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reloading equipment for the range

 
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  #8  
Old 12-02-2012, 08:13 PM
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Re: reloading equipment for the range

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Originally Posted by Trickymissfit View Post
wonder where he got the name plate from??? I met the "old man" once at the Nationals.

The table is nice, but not very portable. A B&D work mate with a 3/4" thick piece of plywood ontop (about 24" x 36") would give me enough room to reload and clean rifle barrels (I could get by with 24" square in a pinch). The area I consume for reloading at the range is about the same size as his tool box. I did see a setup once that C-clamped to the shooting bench and sorta hung off to one side about 20". Guy said the plate was from an old photo enlarger base. Had two home made clamps under it, and was rock solid. A lot of places I shoot at makes me have to walk close to a city block to get to the range. That would get old fast.
gary
Bench I shoot off is set up also for left/right handed shooter and I set tool box on left hand side so enough room for me to load and shoot with out having to get up. I'll have to get picture and post it. I can load right on tail gate of my pick-up use the tool box lid for arbor press and dies etc.
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  #9  
Old 12-03-2012, 12:31 PM
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Join Date: Jun 2010
Location: greenwood, IN
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Re: reloading equipment for the range

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Originally Posted by TOM H View Post
Bench I shoot off is set up also for left/right handed shooter and I set tool box on left hand side so enough room for me to load and shoot with out having to get up. I'll have to get picture and post it. I can load right on tail gate of my pick-up use the tool box lid for arbor press and dies etc.
One thing I've learned over the years is that we all tend to over complicate the job. I almost bought a Hood press when they first hit the market years ago, and that would have been the one press that could have done it all at the range for me. But the press have never been a serious issue for me anyway, yet the Hood allows me to use the inline dies as well as the threaded dies. I did build a Forster clone that was a little smaller and made of a Magnesium / aluminum alloy that I found in a junk pile. Gave it away in a trade and have cussed myself many times over doing that. Was still too big for my needs anyway. Still worked as well as the Forster in 90% of the uses. I also have a small RCBS Partner but never took it to the range. It'd probably work OK for threaded dies and small cases. Plus I tend to reload the same five cases over and over at the range. I like the Harrell measurer even though the bottles are much smaller than OEM bottles. It also fits in the cigar box better. I used to take a tool box with me to the range, but also found that I rarely opened it, so I started leaving it home and never missed it.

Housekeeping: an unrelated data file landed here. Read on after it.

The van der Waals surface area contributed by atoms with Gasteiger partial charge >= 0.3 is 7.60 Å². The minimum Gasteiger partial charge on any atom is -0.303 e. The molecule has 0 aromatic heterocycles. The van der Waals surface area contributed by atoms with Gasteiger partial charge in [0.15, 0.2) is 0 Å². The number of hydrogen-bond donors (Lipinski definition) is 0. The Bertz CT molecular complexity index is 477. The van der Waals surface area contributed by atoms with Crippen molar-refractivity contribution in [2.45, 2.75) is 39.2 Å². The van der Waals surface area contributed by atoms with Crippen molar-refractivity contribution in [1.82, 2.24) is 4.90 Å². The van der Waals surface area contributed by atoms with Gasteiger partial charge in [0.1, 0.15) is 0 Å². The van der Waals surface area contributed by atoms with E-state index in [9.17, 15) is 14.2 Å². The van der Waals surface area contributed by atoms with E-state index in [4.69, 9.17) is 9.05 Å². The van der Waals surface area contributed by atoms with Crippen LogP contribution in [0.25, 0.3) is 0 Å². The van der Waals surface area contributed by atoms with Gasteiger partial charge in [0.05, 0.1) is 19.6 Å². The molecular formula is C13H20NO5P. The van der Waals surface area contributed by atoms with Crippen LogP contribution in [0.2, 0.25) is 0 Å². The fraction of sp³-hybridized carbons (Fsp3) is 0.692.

I've been kinda thinking about building my own range car that will have a shelf built ontop it that I can reload or clean rifles off of, but have not gone to far with the ideas yet. You get too much stuff and your right back to square one again. Plus they attract attention at the range.
gary
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  #10  
Old 12-03-2012, 02:59 PM
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Join Date: Dec 2001
Posts: 789
Re: reloading equipment for the range

Quote:
Originally Posted by Trickymissfit View Post
One thing I've learned over the years is that we all tend to over complicate the job. I almost bought a Hood press when they first hit the market years ago, and that would have been the one press that could have done it all at the range for me. But the press have never been a serious issue for me anyway, yet the Hood allows me to use the inline dies as well as the threaded dies. I did build a Forster clone that was a little smaller and made of a Magnesium / aluminum alloy that I found in a junk pile. Gave it away in a trade and have cussed myself many times over doing that. Was still too big for my needs anyway. Still worked as well as the Forster in 90% of the uses. I also have a small RCBS Partner but never took it to the range. It'd probably work OK for threaded dies and small cases. Plus I tend to reload the same five cases over and over at the range. I like the Harrell measurer even though the bottles are much smaller than OEM bottles. It also fits in the cigar box better. I used to take a tool box with me to the range, but also found that I rarely opened it, so I started leaving it home and never missed it.